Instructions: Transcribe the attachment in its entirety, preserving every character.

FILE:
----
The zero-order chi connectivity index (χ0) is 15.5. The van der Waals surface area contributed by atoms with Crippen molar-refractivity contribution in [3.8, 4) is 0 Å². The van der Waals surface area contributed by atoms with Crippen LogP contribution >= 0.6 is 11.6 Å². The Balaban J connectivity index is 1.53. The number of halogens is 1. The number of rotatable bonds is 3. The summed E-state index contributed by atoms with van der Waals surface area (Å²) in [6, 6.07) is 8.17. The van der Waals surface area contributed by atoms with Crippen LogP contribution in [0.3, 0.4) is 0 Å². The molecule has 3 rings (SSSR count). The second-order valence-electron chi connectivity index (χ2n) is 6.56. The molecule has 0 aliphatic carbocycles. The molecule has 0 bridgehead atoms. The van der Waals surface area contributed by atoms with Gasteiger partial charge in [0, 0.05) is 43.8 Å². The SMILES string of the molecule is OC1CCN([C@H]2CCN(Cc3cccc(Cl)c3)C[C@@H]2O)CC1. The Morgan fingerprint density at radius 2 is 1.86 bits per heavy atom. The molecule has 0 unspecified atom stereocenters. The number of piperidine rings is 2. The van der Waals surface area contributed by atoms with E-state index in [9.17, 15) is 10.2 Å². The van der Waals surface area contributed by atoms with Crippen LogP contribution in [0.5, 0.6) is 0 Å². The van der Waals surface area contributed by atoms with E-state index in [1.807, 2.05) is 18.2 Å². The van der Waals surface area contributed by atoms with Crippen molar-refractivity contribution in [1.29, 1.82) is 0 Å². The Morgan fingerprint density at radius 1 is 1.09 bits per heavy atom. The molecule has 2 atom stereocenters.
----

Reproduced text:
The zero-order chi connectivity index (χ0) is 15.5. The van der Waals surface area contributed by atoms with Crippen molar-refractivity contribution in [3.8, 4) is 0 Å². The van der Waals surface area contributed by atoms with Crippen LogP contribution >= 0.6 is 11.6 Å². The Balaban J connectivity index is 1.53. The number of halogens is 1. The number of rotatable bonds is 3. The summed E-state index contributed by atoms with van der Waals surface area (Å²) in [6, 6.07) is 8.17. The van der Waals surface area contributed by atoms with Crippen LogP contribution in [0.3, 0.4) is 0 Å². The molecule has 3 rings (SSSR count). The second-order valence-electron chi connectivity index (χ2n) is 6.56. The molecule has 0 aliphatic carbocycles. The molecule has 0 bridgehead atoms. The van der Waals surface area contributed by atoms with Gasteiger partial charge in [0, 0.05) is 43.8 Å². The SMILES string of the molecule is OC1CCN([C@H]2CCN(Cc3cccc(Cl)c3)C[C@@H]2O)CC1. The Morgan fingerprint density at radius 2 is 1.86 bits per heavy atom. The molecule has 0 unspecified atom stereocenters. The number of piperidine rings is 2. The van der Waals surface area contributed by atoms with E-state index in [9.17, 15) is 10.2 Å². The van der Waals surface area contributed by atoms with Crippen LogP contribution in [0.5, 0.6) is 0 Å². The van der Waals surface area contributed by atoms with E-state index in [1.807, 2.05) is 18.2 Å². The van der Waals surface area contributed by atoms with Crippen molar-refractivity contribution in [1.29, 1.82) is 0 Å². The Morgan fingerprint density at radius 1 is 1.09 bits per heavy atom. The molecule has 2 atom stereocenters.